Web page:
Modeling of Active Transport and Metabolism for Hepatocyte Assays with Application of In Vitro to In Vivo Extrapolation (IVIVE)
Sandwich and suspended hepatocyte cultures are routinely used to assess either active transport and/or metabolism of drug molecules. In vitro assays that evaluate critical drug clearance and metabolism pathways are important in the prediction of hepatobiliary transport, drug-drug interactions, drug induced liver injury (DILI), and the relative importance between active transport and metabolism in hepatocytes. Physiologically based pharmacokinetic (PBPK) models provide quantitative in vivo simulation of drug disposition and drug-drug interactions if Km and Vmax values for the relevant transporters or enzymes can be extracted accurately from in vitro data. To that end, a fully mechanistic simulation of drug transport in both sandwich and suspended hepatocytes was developed in MembranePlus™ (Simulations Plus, Inc.) that allows simultaneous determination of Km and Vmax values for enzymes as well as both influx and efflux transporters. Both models account for additional processes such as drug diffusion through the unstirred boundary layer, sample volume loss, protein binding in both media and cytosol, lysosomal trapping, and drug partitioning into lipid bilayers. Two case studies are presented to demonstrate the applicability of these models. The active uptake and biliary secretion of sodium taurocholate is simulated in the sandwich hepatocyte model. The CYP2D6 metabolism of propafenone is evaluated in the suspended hepatocyte model and, in conjunction with a PBPK model, is used to predict the in vivo exposure.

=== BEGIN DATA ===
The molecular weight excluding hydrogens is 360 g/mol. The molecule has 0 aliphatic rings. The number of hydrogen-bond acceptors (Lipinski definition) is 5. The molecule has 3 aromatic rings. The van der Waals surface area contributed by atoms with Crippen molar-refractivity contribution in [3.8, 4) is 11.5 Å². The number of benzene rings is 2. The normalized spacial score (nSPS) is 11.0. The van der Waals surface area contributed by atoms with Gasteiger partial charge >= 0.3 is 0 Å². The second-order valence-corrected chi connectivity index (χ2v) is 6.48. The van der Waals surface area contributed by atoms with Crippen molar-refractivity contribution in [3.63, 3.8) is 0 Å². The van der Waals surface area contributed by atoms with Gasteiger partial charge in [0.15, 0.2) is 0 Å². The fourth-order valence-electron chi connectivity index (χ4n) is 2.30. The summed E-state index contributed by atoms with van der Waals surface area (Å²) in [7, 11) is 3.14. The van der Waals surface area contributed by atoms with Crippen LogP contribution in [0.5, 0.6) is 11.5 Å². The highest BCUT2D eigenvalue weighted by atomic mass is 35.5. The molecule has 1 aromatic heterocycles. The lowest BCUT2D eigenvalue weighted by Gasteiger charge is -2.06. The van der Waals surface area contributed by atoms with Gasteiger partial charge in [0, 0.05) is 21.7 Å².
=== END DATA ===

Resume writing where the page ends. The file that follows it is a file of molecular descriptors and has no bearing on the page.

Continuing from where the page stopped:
2017 AAPS Annual Meeting and Exposition, November 12-15, 2017, San Diego, CA
By James Mullin, Viera Lukacova, Walter S. Woltosz, Michael B. Bolger